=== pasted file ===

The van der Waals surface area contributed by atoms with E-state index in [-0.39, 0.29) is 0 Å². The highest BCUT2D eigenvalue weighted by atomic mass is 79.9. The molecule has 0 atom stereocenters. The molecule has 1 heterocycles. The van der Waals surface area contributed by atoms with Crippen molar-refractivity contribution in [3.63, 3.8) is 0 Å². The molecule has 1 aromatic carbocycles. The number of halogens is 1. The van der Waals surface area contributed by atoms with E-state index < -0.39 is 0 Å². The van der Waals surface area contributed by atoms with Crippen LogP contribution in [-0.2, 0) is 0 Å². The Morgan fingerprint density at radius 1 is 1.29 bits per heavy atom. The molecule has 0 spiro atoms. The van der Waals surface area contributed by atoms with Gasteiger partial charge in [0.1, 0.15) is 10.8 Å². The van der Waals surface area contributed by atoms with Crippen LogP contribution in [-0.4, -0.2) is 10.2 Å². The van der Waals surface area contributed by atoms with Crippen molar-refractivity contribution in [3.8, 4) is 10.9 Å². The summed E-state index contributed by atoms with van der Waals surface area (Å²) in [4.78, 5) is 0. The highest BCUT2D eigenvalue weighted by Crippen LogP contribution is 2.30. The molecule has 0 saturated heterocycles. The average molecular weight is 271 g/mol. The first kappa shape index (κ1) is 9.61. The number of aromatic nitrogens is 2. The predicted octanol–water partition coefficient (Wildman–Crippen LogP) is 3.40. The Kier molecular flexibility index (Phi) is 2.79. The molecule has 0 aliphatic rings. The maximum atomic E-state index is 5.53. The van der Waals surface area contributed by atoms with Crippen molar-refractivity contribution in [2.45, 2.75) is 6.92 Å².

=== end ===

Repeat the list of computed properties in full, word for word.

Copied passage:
The van der Waals surface area contributed by atoms with E-state index in [-0.39, 0.29) is 0 Å². The highest BCUT2D eigenvalue weighted by atomic mass is 79.9. The molecule has 0 atom stereocenters. The molecule has 1 heterocycles. The van der Waals surface area contributed by atoms with Crippen molar-refractivity contribution in [3.63, 3.8) is 0 Å². The molecule has 1 aromatic carbocycles. The number of halogens is 1. The van der Waals surface area contributed by atoms with E-state index < -0.39 is 0 Å². The van der Waals surface area contributed by atoms with Crippen LogP contribution in [-0.2, 0) is 0 Å². The Morgan fingerprint density at radius 1 is 1.29 bits per heavy atom. The molecule has 0 spiro atoms. The van der Waals surface area contributed by atoms with Gasteiger partial charge in [0.1, 0.15) is 10.8 Å². The van der Waals surface area contributed by atoms with Crippen LogP contribution in [-0.4, -0.2) is 10.2 Å². The van der Waals surface area contributed by atoms with Crippen molar-refractivity contribution in [3.8, 4) is 10.9 Å². The summed E-state index contributed by atoms with van der Waals surface area (Å²) in [4.78, 5) is 0. The highest BCUT2D eigenvalue weighted by Crippen LogP contribution is 2.30. The molecule has 0 saturated heterocycles. The average molecular weight is 271 g/mol. The first kappa shape index (κ1) is 9.61. The number of aromatic nitrogens is 2. The predicted octanol–water partition coefficient (Wildman–Crippen LogP) is 3.40. The Kier molecular flexibility index (Phi) is 2.79. The molecule has 0 aliphatic rings. The maximum atomic E-state index is 5.53. The van der Waals surface area contributed by atoms with Crippen molar-refractivity contribution in [2.45, 2.75) is 6.92 Å².